Monday, January 5, 2015

Sermon – “Arise, Shine” (Isaiah 60:1-9)

I don’t consider myself a film buff, but I do enjoy a good movie once in a while. One movie I didn’t bother to go and see in 2014, however, was Left Behind. Apparently my choice was a wise one. In addition to the theology that it represented, which has no warrant in Scripture, I understand that the film did not have a single redeeming feature. Here is what I read in some of the moviegoers’ reviews:
I simply don’t know where to start. This is—without doubt—the worst pile of steaming garbage I’ve sat through…
This movie was simply AWFUL. Really, really bad. And to those who are going to argue that the reason why this movie is rated so low is because people are becoming “anti-Christian”, NO. The acting was terrible, the script was horrendous, seriously. A group of high school kids in drama club could do better. It was deathly boring, I thought I was in there for more than three hours.
Shockingly horrible movie. I can’t imagine anybody being able to sit through it except for morbid curiosity… Save yourself an hour and 40 minutes of pain and cringing (or however long you can tolerate this train wreck of a production). Buy this movie and save it as a punishment for your grounded kids…
If anything, this movie can bring atheists and Christians together holding hands to stand firm against piles of schlock like this.
Ladies and gentlemen, this … may be the worst movie, not just this year… I mean the worst movie of all time.
I didn’t come here this morning to dis a movie. But its title, Left Behind, does provide me with something of a hook on which to hang my sermon. I believe that Isaiah’s words from which we read a few moments ago were addressed to a people who had been left behind.

A scene of destruction

After years of surviving as a puppet kingdom, in the summer of 587 BC the walls of Jerusalem finally fell to King Nebuchadnezzar and the invading armies of the Babylonians. But that fall occurred only after Jerusalem had been under siege for eighteen months. During that time unimaginable atrocities occurred among a people driven beyond the point of desperation. Here is Jeremiah’s description of what conditions were like:
The chastisement of my people has been greater
than the punishment of Sodom,
which was overthrown in a moment,
though no hand was laid on it…
Happier were those pierced by the sword
than those pierced by hunger,
whose life drains away, deprived of the produce of the field.
The hands of compassionate women
have boiled their own children;
they became their food
in the destruction of my people.
The Lord gave full vent to his wrath;
he poured out his hot anger,
and kindled a fire in Zion
that consumed its foundations. (Lamentations 4:6,9-11)
It seemed impossible that things could become worse. But they did. When the walls were breached, the people of Jerusalem, already reduced to animal behavior, were met with the full brutality of the armies of Babylon. Here again is how Jeremiah describes it:
Women are raped in Zion,
virgins in the towns of Judah.
Princes are hung up by their hands;
no respect is shown to the elders.
Young men are compelled to grind,
and boys stagger under loads of wood. (Lamentations 5:11-13)
In the end, most of those who survived the onslaught were led away in captivity to Babylon. Jerusalem had been reduced to a heap of charred stones, its empty streets inhabited by jackals. Only a tiny remnant of the people remained to tend the farmlands. Poor beyond imagining, desolate and forsaken, it was to these people that Isaiah’s words were addressed:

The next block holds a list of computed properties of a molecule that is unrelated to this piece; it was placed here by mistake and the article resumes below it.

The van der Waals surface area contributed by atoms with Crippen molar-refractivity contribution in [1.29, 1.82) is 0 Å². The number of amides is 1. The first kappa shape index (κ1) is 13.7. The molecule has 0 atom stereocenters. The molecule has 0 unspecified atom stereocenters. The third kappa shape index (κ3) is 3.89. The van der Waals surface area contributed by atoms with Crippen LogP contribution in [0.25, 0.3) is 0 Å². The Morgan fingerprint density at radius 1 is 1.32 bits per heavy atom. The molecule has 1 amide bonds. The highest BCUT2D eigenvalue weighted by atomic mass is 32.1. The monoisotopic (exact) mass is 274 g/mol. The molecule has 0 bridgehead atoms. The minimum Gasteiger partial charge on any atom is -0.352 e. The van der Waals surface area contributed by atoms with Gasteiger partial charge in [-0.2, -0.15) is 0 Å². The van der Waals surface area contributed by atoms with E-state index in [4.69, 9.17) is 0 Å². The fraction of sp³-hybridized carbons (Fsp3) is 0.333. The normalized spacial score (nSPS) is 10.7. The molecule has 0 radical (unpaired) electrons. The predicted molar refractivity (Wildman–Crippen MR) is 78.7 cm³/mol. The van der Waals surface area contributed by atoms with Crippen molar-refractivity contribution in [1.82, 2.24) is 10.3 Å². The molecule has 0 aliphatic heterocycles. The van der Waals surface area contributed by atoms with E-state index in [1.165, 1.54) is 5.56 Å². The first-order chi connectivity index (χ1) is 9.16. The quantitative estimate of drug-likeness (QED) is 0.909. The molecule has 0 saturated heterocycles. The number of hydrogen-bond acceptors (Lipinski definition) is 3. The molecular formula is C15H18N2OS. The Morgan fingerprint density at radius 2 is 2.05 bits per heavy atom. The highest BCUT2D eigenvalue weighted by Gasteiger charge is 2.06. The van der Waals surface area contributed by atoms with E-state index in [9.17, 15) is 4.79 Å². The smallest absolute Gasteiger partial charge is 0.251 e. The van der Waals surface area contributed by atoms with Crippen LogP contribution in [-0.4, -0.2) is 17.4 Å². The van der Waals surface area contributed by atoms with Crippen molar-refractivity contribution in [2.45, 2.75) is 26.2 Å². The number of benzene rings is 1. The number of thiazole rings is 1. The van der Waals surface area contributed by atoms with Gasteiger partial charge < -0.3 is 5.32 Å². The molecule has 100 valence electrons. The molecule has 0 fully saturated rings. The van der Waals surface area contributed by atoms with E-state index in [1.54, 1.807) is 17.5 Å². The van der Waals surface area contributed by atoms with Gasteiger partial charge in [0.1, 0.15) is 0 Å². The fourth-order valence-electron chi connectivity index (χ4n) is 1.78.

Arise, shine; for your light has come,
and the glory of the Lord has risen upon you. 


A vision of hope

The words seem impossibly optimistic. But before we write Isaiah off, let us take a moment to examine them more closely. What we see in this passage is a complete reversal of circumstances for the people of Jerusalem. Isaiah is writing to a people whose backs have been bowed low by the yoke of humiliation and subservience. When people have been beaten down in that kind of way, when they have been robbed of all hope and any sense of self-worth, their eyes tend to bend downward. Indeed they dare not look upwards for fear that some further catastrophe may befall them. But Isaiah calls upon them to do exactly that—and what do they see?
Instead of darkness, their eyes are met with light. To be sure, there is darkness. But it is not the darkness of the toppled walls of Jerusalem or the sooty ruins of its Temple. No, now the darkness hovers over all the earth, with Jerusalem being the one exception. And instead of people fleeing to get away or being led off into captivity, we find that whole nations, their rulers included, are being drawn into its light.
Apparently those opening words are not enough to draw Isaiah’s listeners out of their gloom. And so he calls upon them once again: “Lift up your eyes and look around; they all gather together, they come to you.” Leading this vast procession are the people of Jerusalem itself. No longer a ragtag collection of defeated captives, their shoulders hunched over in despair, their bodies wasted through starvation, now they are robust, their eyes gleaming with joy, their stride confident and sure. As they look on, their mouths gaping in amazement, the dullness disappears from their eyes and is replaced with vigor once again. The cobwebs of gloom that had enshrouded their hearts are swept away as a new warmth begins to glow from them. The word Isaiah uses here is found in only one other place in the Old Testament, in Psalm 34:5, where David bids us “look to [the Lord], and be radiant”. The idea is that of witnessing the first rays of the sun as they peer over the horizon at early dawn, bringing with them all the promise of a new day.